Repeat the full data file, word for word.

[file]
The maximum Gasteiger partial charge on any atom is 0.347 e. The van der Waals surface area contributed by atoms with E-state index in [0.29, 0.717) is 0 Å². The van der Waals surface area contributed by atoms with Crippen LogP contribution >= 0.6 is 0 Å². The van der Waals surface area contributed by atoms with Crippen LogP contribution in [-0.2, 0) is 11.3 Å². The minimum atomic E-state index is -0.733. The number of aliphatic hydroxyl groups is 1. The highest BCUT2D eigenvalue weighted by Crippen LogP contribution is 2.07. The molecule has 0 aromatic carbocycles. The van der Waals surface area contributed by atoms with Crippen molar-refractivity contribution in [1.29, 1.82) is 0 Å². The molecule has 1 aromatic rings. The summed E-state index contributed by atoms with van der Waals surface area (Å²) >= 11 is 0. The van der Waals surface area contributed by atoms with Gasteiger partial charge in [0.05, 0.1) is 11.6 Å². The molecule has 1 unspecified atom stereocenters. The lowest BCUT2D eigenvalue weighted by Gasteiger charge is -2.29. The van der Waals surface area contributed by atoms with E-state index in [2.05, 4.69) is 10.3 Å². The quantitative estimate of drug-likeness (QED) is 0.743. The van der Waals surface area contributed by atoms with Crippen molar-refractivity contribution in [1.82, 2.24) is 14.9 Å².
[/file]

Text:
The maximum Gasteiger partial charge on any atom is 0.347 e. The van der Waals surface area contributed by atoms with E-state index in [0.29, 0.717) is 0 Å². The van der Waals surface area contributed by atoms with Crippen LogP contribution >= 0.6 is 0 Å². The van der Waals surface area contributed by atoms with Crippen LogP contribution in [-0.2, 0) is 11.3 Å². The minimum atomic E-state index is -0.733. The number of aliphatic hydroxyl groups is 1. The highest BCUT2D eigenvalue weighted by Crippen LogP contribution is 2.07. The molecule has 0 aromatic carbocycles. The van der Waals surface area contributed by atoms with Crippen molar-refractivity contribution in [1.29, 1.82) is 0 Å². The molecule has 1 aromatic rings. The summed E-state index contributed by atoms with van der Waals surface area (Å²) >= 11 is 0. The van der Waals surface area contributed by atoms with Gasteiger partial charge in [0.05, 0.1) is 11.6 Å². The molecule has 1 unspecified atom stereocenters. The lowest BCUT2D eigenvalue weighted by Gasteiger charge is -2.29. The van der Waals surface area contributed by atoms with E-state index in [2.05, 4.69) is 10.3 Å². The quantitative estimate of drug-likeness (QED) is 0.743. The van der Waals surface area contributed by atoms with Crippen molar-refractivity contribution in [1.82, 2.24) is 14.9 Å².